A Bridge for Rosie: What’s all this racket about Rosie Hackett?
Date: Tuesday 20th August 2013
Location: The Connolly Hall, in Liberty Hall, Dublin
- Tara Flynn, comedienne and actress
- Dr Mary McAuliffe, historian and lecturer on Irish Women’s History at UCD Women’s Studies
- Rita Fagan, Dublin Community Activist
- Padraig Yeates, author of Lockout: Dublin 1913
Dublin City has 16 bridges over the River Liffey and not one is named after a woman. We call on Dublin City Council to name the new Marlborough Street bridge the Rosie Hackett Bridge. Rosie was a founder member of the Irish Women Workers’ Union; was involved in the 1931 Lockout; and fought for the Irish Citizen Army during the 1916 Rising. We believe that in this, the 100th anniversary of the 1913 Dublin Lockout, we should pay tribute to the many women who made a huge contribution to the workers’ movement. Naming the bridge for Rosie Hackett would do that.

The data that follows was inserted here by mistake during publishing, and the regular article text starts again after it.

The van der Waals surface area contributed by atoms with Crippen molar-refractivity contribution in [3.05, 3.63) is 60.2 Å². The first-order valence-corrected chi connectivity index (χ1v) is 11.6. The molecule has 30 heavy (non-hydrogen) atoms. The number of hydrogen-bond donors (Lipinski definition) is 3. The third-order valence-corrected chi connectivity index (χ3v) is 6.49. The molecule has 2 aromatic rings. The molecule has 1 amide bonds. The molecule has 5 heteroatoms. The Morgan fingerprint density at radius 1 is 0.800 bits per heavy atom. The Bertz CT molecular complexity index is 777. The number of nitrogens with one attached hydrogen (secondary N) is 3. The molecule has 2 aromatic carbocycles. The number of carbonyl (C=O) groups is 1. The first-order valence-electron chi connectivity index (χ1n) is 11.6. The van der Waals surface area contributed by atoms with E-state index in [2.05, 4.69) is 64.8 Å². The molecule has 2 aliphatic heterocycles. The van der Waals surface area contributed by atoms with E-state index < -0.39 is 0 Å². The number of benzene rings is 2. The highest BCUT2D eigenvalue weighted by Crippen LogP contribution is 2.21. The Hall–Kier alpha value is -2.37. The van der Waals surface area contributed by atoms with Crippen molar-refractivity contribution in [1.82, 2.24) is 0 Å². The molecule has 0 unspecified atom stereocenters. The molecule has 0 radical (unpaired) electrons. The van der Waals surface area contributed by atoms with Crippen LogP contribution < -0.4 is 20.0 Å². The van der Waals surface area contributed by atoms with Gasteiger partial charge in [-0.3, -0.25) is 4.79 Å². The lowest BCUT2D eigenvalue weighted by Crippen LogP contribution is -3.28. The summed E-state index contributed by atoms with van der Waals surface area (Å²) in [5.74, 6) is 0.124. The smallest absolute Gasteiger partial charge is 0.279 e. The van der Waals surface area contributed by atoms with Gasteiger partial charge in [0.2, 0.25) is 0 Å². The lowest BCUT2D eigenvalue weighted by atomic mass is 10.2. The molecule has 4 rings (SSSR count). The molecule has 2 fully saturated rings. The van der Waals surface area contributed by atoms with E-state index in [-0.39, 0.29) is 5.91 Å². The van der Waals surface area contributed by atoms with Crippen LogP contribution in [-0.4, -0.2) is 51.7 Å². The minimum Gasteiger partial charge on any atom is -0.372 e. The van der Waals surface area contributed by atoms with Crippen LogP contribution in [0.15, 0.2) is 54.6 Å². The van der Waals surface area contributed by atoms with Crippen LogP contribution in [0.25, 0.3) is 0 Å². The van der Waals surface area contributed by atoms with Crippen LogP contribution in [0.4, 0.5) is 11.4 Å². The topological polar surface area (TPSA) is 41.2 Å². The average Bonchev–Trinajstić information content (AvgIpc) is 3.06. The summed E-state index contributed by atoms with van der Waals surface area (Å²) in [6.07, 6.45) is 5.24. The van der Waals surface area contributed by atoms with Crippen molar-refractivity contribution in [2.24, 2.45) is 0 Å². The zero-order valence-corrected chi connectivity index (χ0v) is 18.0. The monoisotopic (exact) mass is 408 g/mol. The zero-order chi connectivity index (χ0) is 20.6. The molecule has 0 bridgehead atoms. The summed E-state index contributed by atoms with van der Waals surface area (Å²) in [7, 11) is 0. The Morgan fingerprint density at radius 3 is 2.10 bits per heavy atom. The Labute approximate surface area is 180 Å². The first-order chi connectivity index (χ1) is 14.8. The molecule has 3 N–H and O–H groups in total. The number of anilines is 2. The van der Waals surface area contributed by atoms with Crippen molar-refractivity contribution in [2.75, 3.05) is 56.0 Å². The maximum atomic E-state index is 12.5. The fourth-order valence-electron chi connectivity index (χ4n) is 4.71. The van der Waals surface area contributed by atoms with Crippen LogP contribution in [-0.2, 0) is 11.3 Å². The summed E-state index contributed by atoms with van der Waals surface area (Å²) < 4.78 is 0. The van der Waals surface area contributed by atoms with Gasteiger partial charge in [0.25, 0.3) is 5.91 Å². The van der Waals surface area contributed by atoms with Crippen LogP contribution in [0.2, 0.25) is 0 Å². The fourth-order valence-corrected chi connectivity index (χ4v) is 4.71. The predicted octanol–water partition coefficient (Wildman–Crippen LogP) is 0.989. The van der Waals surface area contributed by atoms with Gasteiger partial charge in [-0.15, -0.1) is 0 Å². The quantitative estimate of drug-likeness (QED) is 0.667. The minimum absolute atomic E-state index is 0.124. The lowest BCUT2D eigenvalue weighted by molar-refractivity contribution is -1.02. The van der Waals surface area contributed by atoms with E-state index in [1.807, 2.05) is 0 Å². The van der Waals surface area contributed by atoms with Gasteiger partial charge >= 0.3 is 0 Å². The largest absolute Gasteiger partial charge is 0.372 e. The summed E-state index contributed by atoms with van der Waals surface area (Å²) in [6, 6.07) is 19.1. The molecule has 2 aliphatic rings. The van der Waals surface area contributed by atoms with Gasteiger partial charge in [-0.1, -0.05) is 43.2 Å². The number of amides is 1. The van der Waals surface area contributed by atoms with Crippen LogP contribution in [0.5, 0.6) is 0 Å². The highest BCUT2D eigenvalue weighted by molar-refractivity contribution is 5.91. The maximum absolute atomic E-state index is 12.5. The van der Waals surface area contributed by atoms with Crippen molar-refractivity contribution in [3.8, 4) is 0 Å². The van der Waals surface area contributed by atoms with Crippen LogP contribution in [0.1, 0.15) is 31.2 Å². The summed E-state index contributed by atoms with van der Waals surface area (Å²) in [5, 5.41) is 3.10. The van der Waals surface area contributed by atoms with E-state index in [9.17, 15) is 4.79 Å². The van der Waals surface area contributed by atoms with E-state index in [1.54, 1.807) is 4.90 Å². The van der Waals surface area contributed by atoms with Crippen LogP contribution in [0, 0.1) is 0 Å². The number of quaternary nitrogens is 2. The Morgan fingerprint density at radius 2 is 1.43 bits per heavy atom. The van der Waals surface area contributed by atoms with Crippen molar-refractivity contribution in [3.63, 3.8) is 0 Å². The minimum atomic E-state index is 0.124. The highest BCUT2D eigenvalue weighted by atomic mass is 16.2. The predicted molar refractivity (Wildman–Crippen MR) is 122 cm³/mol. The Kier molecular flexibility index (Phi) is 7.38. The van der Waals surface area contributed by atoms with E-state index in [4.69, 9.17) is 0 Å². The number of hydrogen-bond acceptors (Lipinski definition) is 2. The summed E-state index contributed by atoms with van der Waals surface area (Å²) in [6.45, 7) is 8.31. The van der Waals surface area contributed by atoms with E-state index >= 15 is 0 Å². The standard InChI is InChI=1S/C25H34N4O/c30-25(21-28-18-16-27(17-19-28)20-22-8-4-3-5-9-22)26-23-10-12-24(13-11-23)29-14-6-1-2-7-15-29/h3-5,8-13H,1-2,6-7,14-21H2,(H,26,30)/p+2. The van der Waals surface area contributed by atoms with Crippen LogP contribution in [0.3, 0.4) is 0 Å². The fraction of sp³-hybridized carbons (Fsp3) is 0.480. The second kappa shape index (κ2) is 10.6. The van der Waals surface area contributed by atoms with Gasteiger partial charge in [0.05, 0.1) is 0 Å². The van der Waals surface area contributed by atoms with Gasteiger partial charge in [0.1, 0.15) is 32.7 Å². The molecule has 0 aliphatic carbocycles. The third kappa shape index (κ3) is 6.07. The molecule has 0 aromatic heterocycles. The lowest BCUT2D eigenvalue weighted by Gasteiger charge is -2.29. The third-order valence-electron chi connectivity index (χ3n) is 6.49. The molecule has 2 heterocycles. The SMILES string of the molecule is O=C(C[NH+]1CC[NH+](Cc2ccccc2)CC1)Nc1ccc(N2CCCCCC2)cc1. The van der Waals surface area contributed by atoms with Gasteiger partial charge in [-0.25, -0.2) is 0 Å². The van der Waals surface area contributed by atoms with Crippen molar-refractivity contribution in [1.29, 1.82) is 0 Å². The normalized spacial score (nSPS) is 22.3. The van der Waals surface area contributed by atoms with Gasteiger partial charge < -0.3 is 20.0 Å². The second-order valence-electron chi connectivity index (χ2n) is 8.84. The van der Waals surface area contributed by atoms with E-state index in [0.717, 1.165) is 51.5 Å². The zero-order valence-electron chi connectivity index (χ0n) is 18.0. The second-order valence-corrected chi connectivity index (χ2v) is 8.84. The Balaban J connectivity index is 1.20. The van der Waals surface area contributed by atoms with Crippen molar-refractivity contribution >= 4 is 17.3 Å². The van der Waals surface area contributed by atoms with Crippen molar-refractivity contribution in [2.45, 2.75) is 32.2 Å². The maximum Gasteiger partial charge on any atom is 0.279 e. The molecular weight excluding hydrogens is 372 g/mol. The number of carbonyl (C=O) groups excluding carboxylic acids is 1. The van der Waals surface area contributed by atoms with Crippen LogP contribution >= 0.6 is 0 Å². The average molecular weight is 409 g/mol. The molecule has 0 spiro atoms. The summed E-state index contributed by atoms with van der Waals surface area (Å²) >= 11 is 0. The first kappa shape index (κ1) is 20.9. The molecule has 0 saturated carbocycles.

Come and join us for a fun and informative night to find out more about Rosie Hackett, the woman. All welcome!
Socialist, trade unionist and member of the Irish Citizen Army – Rosie was exceptional. Born in Dublin in 1892 she joined the Irish Transport and General Workers Union in 1909, the year it was established. At 18, she led the strike that won a pay rise for 3,000 women in Jacobs Factory. In 1911, she co-founded the Irish Women Workers Union which in 1948 won two weeks pay for all workers. She took part in the 1913 Dublin Lockout. She worked in the Eden Quay Co-operative – proving her strong connection with the area. She fought for the Irish Citizen Army during the 1916 Rising and occupied the Royal College of Surgeons with Countess Markievicz. Rosie Hackett died in 1976, after working in the trade union movement for 60 years.
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